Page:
The paper specifically states “… for some consumers a transfer may now (post April 2015) be suitable when it wasn’t previously…” and as a result the assumption against transferring is to be removed and replaced with a statement that for most customers retaining safeguarded benefits will be in their best interests and advisers should have regard to this. The onus is also going to be on advisers to demonstrate that the transfer is in the best interests of the client. Additional guidance is also to be provided setting out what an adviser should consider when providing a personal recommendation including (1) a client’s income needs and expectations and (2) the way in which funds will be accessed either immediately or in the future.
Introducing guidance on the role of a pension transfer specialist.
Under COBS 19 a pension transfer specialist should either give the personal recommendation or check the advice. The paper notes that this requirement does not specify what is intended by “check” and that in some cases the FCA has seen the pension transfer specialist simply running the TVA. The FCA’s expectation is that the pension transfer specialist assesses the reasonableness of the personal recommendation reached by the adviser and to clarify this expectation the definition of a pension transfer specialist is to be amended but the amended definition “will not be used to judge the past activity of pension transfer specialists”.
The paper also comments on the “outsourcing” of both the checking and advice functions of pension transfer specialists noting that these issues are addressed in the current rules. The paper provides that (1) if the “checking” of the transfer advice is outsourced then the adviser giving the overall advice remains responsible for the suitability of the advice including what has been checked by the pension transfer specialist and (2) if the “advice” is outsourced both firms have the burden to demonstrate that the advice they give is suitable for the client but the FCA expects the firms to speak to each other given the impact on each other’s advice.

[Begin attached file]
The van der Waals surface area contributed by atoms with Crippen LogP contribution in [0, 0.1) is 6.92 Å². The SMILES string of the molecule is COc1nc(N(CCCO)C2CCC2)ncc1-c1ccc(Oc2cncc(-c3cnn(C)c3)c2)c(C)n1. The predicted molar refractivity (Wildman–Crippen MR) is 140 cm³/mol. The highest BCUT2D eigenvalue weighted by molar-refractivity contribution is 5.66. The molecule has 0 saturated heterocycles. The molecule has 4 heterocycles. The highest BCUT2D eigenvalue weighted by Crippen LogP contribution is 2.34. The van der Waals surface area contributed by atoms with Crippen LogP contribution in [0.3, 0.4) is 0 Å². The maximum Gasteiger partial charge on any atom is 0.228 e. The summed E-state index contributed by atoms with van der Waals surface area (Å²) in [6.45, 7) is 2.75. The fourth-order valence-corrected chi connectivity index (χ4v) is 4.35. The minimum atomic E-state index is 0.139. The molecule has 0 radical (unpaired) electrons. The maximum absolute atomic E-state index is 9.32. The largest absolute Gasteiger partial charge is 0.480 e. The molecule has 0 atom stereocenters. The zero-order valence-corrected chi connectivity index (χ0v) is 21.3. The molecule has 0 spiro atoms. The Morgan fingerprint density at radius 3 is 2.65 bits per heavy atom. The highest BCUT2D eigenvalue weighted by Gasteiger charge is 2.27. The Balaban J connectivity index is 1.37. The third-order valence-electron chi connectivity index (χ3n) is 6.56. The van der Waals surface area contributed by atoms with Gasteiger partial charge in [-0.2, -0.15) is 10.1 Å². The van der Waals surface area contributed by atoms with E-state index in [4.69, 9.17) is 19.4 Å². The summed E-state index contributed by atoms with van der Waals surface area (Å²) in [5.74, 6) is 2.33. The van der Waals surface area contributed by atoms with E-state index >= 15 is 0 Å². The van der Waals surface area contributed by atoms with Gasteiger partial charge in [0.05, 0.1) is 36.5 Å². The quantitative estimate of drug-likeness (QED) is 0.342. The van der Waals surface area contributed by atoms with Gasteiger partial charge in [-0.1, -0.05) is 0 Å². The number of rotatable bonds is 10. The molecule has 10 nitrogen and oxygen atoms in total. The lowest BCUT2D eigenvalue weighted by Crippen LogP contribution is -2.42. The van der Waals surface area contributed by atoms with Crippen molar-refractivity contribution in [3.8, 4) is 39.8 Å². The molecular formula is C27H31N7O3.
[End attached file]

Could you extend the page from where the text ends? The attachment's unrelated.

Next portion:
In addition to these proposed changes the paper also addresses:
• Insistent clients – reference is made to the FCA’s 2015 factsheet, that there is no Handbook definition of an “insistent client” and at present it remains for “an adviser to decide whether they will process a transaction that goes against a recommendation they have given”. A separate consultation is to take place to introduce Handbook guidance based on the FCA’s factsheet for insistent clients.
• Overseas transfers – the paper acknowledges that individuals transferring benefits abroad may need to consult in both the UK and the destination country for the transfer. The paper notes that the new requirement that the firm advising on the transfer has to make a personal recommendation “may mean that the UK adviser involved in the transfer takes on greater responsibility than they currently do”.
This is an area which has attracted increasing levels of industry interest and concern for pension advice firms and their PI insurers. Hopefully the paper provides some much needed guidance for those advising on pension transfers and some comfort for insurers. In particular the comments on “outsourcing” of transfer advice are likely to be useful, as is the move away from the presumption against transfers. However, the fact that the new APTA is not going to include an exhaustive list of issues and instead will leave this to the adviser may cause concern for some. The consultation period closes on 21 September 2017.
Click here to view the consultation.